Pilgrim of Beauty

Farid Gul Momand reviews an English translation of the great Pahstun poet Ghani Khan's poetry, an artist who blended his unorthodox ideas with work of genuine beauty

Pilgrim of Beauty
Whenever I tell my non-Pashtun friends interested in poetry how much I loved and still continue to love and get inspiration from Ghani Khan’s poetry, they often ask “Can you translate some of his poems into English?” The answer is no. Translation is not everybody’s job. My response is instead to talk to them about the great man’s poetic style, varying themes and the spirit of his poetry, and to give reassurances that with sufficient patience they too can understand him. They can find now, without going through the arduous task of learning a new language not only the poetry of the great poet but also his spirit and persona in Imtiaz Ahmed Sahibzada’s book, The Pilgrim of Beauty.

The book owes its title to the never-ending quest for beauty, truth, humanism and self-realization that lies at the centre of Ghani’s poetry. A selection of 141 of Ghani’s Khan’s poetic works is a representative, but by no means comprehensive, sampling of his poetry. The author attempts to translate poems on various themes such as, love, beauty, Pashtun Nationalism, humanism, love of the land and people, the mysteries surrounding life and death, the pain of separation and the joy of reunion; the mullahs and khans (landowners), and the quest to find the existence of God.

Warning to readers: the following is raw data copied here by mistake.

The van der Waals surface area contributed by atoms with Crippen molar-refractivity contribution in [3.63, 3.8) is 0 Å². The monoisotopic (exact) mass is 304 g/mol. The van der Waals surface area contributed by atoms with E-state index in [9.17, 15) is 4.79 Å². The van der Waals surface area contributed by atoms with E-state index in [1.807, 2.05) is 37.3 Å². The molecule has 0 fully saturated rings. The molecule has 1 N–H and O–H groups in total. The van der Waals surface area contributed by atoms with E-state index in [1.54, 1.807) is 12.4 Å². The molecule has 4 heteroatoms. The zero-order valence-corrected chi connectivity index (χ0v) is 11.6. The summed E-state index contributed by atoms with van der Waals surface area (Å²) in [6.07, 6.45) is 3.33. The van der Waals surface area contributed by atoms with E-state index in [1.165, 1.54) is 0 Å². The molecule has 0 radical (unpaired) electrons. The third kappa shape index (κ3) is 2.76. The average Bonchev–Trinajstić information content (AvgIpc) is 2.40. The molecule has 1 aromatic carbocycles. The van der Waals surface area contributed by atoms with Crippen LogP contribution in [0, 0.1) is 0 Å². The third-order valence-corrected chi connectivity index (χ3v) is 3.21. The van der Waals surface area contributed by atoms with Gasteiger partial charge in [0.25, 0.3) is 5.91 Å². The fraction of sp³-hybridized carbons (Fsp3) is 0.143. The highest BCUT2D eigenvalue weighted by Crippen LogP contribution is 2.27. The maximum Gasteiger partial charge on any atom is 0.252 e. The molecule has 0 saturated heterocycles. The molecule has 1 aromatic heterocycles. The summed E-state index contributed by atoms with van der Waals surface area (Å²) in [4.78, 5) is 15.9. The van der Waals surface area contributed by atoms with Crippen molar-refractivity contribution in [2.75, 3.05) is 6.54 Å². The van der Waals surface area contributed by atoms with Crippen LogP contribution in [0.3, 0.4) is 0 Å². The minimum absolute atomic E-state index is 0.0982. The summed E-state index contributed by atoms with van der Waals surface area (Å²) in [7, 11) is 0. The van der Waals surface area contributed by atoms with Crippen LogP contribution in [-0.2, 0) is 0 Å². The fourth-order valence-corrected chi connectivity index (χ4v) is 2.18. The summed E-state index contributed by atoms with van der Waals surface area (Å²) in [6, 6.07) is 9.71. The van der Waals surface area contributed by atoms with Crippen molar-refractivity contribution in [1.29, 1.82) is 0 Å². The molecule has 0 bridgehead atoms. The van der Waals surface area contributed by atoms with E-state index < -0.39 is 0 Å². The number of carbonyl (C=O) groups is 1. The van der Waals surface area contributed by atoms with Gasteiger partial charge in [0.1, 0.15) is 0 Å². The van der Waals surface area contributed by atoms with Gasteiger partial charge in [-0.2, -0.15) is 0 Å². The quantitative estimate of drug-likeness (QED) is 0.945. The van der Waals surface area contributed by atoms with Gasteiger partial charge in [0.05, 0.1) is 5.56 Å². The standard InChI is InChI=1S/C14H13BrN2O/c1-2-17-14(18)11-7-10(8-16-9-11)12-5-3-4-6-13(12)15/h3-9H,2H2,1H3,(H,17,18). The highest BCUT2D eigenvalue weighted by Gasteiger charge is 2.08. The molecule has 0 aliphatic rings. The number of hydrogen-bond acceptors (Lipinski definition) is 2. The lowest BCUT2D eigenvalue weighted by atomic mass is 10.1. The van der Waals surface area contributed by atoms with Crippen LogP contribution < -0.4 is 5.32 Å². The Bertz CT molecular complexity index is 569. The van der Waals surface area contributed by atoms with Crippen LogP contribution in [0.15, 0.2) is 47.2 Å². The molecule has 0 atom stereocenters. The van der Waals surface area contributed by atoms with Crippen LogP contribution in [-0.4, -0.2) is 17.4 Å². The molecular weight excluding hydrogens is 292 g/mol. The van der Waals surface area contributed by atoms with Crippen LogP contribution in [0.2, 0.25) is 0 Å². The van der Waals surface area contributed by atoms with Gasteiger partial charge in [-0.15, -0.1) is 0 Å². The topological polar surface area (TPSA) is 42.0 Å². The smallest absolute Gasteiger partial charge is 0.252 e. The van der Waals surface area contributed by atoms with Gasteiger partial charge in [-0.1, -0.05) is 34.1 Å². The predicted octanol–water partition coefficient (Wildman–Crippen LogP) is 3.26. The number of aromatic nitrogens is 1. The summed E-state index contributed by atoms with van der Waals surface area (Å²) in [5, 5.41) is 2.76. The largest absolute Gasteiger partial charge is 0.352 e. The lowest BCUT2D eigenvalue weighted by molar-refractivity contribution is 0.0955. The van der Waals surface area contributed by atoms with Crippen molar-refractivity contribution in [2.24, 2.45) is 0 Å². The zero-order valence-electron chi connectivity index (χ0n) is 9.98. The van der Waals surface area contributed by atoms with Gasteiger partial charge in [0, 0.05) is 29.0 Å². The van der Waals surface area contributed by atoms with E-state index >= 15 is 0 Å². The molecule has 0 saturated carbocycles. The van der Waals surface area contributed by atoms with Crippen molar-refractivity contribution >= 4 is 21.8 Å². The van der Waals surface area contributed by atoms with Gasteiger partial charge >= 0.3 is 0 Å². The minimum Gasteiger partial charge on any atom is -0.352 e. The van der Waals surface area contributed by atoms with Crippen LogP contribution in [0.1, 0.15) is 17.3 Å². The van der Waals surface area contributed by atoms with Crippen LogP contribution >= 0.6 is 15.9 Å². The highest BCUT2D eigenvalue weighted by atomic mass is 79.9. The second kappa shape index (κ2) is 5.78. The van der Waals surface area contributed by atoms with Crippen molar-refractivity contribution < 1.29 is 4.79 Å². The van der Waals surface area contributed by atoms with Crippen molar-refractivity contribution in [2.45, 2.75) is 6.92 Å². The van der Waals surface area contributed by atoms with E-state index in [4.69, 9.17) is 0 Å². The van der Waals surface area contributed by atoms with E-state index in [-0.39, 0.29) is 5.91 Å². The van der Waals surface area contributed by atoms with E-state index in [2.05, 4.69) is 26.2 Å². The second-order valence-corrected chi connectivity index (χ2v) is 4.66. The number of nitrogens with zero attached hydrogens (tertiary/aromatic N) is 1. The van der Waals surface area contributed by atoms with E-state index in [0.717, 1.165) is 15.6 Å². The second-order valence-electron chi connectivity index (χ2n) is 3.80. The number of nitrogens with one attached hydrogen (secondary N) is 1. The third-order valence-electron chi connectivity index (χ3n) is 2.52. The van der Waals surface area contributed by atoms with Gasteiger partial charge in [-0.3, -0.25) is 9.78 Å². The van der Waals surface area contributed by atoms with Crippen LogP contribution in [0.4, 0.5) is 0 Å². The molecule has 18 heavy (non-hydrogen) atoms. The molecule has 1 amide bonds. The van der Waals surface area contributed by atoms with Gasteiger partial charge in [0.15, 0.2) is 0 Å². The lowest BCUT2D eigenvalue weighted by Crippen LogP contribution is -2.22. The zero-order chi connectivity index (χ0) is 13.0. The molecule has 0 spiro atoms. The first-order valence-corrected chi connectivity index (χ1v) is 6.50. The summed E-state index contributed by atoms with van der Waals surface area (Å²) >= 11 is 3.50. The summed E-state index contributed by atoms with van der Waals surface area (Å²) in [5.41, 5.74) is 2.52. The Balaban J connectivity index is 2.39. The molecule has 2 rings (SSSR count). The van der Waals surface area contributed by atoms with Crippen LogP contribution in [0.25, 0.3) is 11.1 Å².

It is normally supposed that something always gets lost in translation; however, something can also be gained

The difficulty of translating poetry is manifold: the words and meaning on the one hand, the flow and rhythm on the other. It may potentially create unavoidable divergence between the original and the translated.  This is mainly because the translator either focuses too much on the literal meaning, or takes too much liberty in the process of translation, instead of trying to sneak into the poet’s world or poetic imagination. In “The Pilgrim of Beauty”, Imtiaz Ahmad Sahibzada diligently and with measured liberty communicate to the readers, not only the poetry of Ghani, but with that, the poet.  It is normally supposed that something always gets lost in translation; however, something can also be gained, since, we too, always remain in a state of translation or transformation.